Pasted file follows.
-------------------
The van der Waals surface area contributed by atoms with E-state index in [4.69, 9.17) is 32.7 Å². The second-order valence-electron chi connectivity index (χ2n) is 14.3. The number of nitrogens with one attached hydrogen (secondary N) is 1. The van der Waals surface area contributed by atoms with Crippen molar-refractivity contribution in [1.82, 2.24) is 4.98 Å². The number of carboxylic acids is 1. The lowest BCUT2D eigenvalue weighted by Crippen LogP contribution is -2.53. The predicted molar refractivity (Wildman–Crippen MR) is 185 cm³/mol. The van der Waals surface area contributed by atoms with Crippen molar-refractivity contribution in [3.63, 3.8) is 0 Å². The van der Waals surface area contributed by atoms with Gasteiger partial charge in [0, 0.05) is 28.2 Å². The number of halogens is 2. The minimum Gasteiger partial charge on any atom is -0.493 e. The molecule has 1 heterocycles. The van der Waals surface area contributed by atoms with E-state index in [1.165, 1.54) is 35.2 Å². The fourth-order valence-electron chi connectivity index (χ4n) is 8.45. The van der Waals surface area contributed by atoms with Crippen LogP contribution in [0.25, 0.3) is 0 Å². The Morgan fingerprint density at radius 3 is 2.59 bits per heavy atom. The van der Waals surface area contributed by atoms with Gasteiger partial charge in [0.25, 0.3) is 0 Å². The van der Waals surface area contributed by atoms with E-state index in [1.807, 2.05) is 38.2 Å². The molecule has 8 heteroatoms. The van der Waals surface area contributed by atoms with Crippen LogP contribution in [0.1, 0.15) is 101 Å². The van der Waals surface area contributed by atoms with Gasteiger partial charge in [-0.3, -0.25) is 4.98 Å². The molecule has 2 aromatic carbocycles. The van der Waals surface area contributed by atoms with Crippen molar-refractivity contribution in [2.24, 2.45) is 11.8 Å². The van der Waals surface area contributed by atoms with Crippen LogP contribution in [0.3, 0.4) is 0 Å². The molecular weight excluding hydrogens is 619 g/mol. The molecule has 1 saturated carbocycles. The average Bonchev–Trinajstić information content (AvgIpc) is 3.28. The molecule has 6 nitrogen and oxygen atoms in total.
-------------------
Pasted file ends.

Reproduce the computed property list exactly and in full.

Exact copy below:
The van der Waals surface area contributed by atoms with E-state index in [4.69, 9.17) is 32.7 Å². The second-order valence-electron chi connectivity index (χ2n) is 14.3. The number of nitrogens with one attached hydrogen (secondary N) is 1. The van der Waals surface area contributed by atoms with Crippen molar-refractivity contribution in [1.82, 2.24) is 4.98 Å². The number of carboxylic acids is 1. The lowest BCUT2D eigenvalue weighted by Crippen LogP contribution is -2.53. The predicted molar refractivity (Wildman–Crippen MR) is 185 cm³/mol. The van der Waals surface area contributed by atoms with Crippen molar-refractivity contribution in [3.63, 3.8) is 0 Å². The van der Waals surface area contributed by atoms with Gasteiger partial charge in [0, 0.05) is 28.2 Å². The number of halogens is 2. The minimum Gasteiger partial charge on any atom is -0.493 e. The molecule has 1 heterocycles. The van der Waals surface area contributed by atoms with E-state index in [1.165, 1.54) is 35.2 Å². The fourth-order valence-electron chi connectivity index (χ4n) is 8.45. The van der Waals surface area contributed by atoms with Crippen LogP contribution in [0.25, 0.3) is 0 Å². The Morgan fingerprint density at radius 3 is 2.59 bits per heavy atom. The van der Waals surface area contributed by atoms with Gasteiger partial charge in [0.25, 0.3) is 0 Å². The van der Waals surface area contributed by atoms with E-state index in [1.807, 2.05) is 38.2 Å². The molecule has 8 heteroatoms. The van der Waals surface area contributed by atoms with Crippen LogP contribution in [0.1, 0.15) is 101 Å². The van der Waals surface area contributed by atoms with Gasteiger partial charge in [-0.3, -0.25) is 4.98 Å². The molecule has 2 aromatic carbocycles. The van der Waals surface area contributed by atoms with Crippen molar-refractivity contribution in [2.24, 2.45) is 11.8 Å². The van der Waals surface area contributed by atoms with Crippen LogP contribution in [0.3, 0.4) is 0 Å². The molecular weight excluding hydrogens is 619 g/mol. The molecule has 1 saturated carbocycles. The average Bonchev–Trinajstić information content (AvgIpc) is 3.28. The molecule has 6 nitrogen and oxygen atoms in total.